Farag noted that foreign persons are subject to U.S. taxes when they have U.S.-sourced annual or periodic income, or income effectively connected to a U.S. trade or business. They are also subject to U.S. taxes when they satisfy a substantial presence test. To determine whether Cloud Co. meets these criteria, he said, it’s important to look at the source and character of that income. According to Farag, these two factors form the basis of all analysis on this matter.

“If we get that wrong, it won’t matter if the rest of our analysis is correct,” he said.

To get started sourcing an entity’s income, Farag recommended looking at Internal Revenue Code (IRC) sections 861, 862 and 865. Each of these, he said, provides for different approaches for sources, depending on how the underlying income is characterized. According to the regulations, services will generally be sourced where the service is provided, sales will generally be sourced based on the seller’s country of residence, inventory is to be sourced where the title passes and rents and royalties are to be sourced at the location of the property where the license or lease is located.

For income to be taxed in the United States, it must be considered effectively connected to a U.S. trade or business. Noting that the Tax Code does not give a clear definition of what that connection is, Farag said that, generally, if you give a service in the United States, it will give rise to a U.S. trade or business, though practitioners should look for additional guidance and case law and rulings on this matter. A foreign person, he said, who pursues considerable, continuous and regular income-generating activities in the United States will be considered to be engaged in a U.S. trade or business.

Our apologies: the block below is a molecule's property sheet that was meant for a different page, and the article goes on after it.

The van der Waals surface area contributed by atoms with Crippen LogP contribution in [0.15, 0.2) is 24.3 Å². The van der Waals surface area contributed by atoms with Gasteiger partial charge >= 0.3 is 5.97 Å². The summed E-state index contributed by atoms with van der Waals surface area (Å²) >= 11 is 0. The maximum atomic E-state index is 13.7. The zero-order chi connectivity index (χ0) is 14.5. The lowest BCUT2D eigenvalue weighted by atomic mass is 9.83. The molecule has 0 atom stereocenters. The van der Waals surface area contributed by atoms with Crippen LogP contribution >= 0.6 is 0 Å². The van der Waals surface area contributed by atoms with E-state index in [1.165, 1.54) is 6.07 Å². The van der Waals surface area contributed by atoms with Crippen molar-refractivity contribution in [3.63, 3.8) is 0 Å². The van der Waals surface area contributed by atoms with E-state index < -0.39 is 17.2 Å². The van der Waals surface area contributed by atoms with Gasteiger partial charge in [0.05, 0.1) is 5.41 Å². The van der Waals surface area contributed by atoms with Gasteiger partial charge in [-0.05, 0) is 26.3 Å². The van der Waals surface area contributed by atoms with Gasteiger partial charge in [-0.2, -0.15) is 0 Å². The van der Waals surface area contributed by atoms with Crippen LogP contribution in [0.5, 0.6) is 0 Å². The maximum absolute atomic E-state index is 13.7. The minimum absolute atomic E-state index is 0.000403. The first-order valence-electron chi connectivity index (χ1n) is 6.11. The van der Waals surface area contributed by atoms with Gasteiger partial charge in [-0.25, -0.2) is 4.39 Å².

Because Cloud Co. does not have any fixed place in the United States, its income is not subject to U.S. tax, he said.

Determining character
While reiterating that the regulations have not fully caught up to the technology, Farag said that Section 861 and Section 7701 of the IRC are good starting points when trying to determine the character of cloud computing income. Generally, he said, Section 861 classifies software as either a sale, a license, a lease or a service. If the transaction is considered a sale, then it gives rise to sales income, while a license would be considered royalty income; everything else falls into the rental income category. But sometimes, a software transaction can be both a sale and a service, such as when one pays for an app that also has a subscription fee (as with Cloud Co.).